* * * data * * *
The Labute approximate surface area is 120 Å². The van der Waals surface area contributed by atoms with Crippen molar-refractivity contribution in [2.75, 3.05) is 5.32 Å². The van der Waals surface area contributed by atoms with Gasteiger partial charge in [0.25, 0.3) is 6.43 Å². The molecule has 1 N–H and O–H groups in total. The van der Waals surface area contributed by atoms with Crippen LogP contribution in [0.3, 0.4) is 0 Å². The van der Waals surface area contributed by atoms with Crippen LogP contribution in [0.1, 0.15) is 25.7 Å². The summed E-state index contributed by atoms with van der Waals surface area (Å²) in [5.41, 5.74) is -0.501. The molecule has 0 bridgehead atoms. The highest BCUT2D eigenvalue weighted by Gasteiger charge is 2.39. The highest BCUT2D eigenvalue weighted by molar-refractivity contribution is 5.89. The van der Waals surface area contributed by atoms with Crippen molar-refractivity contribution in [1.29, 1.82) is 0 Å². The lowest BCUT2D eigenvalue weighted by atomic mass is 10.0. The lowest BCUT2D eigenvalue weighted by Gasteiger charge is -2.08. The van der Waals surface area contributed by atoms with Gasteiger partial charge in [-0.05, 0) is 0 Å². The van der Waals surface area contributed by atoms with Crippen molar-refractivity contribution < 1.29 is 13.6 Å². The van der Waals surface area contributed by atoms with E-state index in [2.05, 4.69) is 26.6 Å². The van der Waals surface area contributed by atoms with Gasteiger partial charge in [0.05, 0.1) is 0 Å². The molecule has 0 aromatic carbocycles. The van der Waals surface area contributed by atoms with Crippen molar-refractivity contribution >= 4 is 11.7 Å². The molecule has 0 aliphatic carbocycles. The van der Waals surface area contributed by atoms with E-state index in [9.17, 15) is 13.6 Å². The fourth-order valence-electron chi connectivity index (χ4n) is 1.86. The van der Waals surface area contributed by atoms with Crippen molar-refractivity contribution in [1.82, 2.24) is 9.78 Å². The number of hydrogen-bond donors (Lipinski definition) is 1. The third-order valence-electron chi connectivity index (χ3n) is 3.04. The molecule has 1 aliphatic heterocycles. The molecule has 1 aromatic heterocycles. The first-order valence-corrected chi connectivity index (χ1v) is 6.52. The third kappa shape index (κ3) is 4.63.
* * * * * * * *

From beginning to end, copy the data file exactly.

The Labute approximate surface area is 120 Å². The van der Waals surface area contributed by atoms with Crippen molar-refractivity contribution in [2.75, 3.05) is 5.32 Å². The van der Waals surface area contributed by atoms with Gasteiger partial charge in [0.25, 0.3) is 6.43 Å². The molecule has 1 N–H and O–H groups in total. The van der Waals surface area contributed by atoms with Crippen LogP contribution in [0.3, 0.4) is 0 Å². The van der Waals surface area contributed by atoms with Crippen LogP contribution in [0.1, 0.15) is 25.7 Å². The summed E-state index contributed by atoms with van der Waals surface area (Å²) in [5.41, 5.74) is -0.501. The molecule has 0 bridgehead atoms. The highest BCUT2D eigenvalue weighted by Gasteiger charge is 2.39. The highest BCUT2D eigenvalue weighted by molar-refractivity contribution is 5.89. The van der Waals surface area contributed by atoms with Crippen molar-refractivity contribution in [1.29, 1.82) is 0 Å². The lowest BCUT2D eigenvalue weighted by atomic mass is 10.0. The lowest BCUT2D eigenvalue weighted by Gasteiger charge is -2.08. The van der Waals surface area contributed by atoms with Gasteiger partial charge in [-0.05, 0) is 0 Å². The van der Waals surface area contributed by atoms with Crippen molar-refractivity contribution < 1.29 is 13.6 Å². The van der Waals surface area contributed by atoms with E-state index in [2.05, 4.69) is 26.6 Å². The van der Waals surface area contributed by atoms with Gasteiger partial charge in [0.05, 0.1) is 0 Å². The molecule has 0 aromatic carbocycles. The van der Waals surface area contributed by atoms with Crippen molar-refractivity contribution >= 4 is 11.7 Å². The molecule has 0 aliphatic carbocycles. The van der Waals surface area contributed by atoms with E-state index in [9.17, 15) is 13.6 Å². The fourth-order valence-electron chi connectivity index (χ4n) is 1.86. The van der Waals surface area contributed by atoms with Crippen molar-refractivity contribution in [1.82, 2.24) is 9.78 Å². The number of hydrogen-bond donors (Lipinski definition) is 1. The third-order valence-electron chi connectivity index (χ3n) is 3.04. The molecule has 1 aliphatic heterocycles. The molecule has 1 aromatic heterocycles. The first-order valence-corrected chi connectivity index (χ1v) is 6.52. The third kappa shape index (κ3) is 4.63.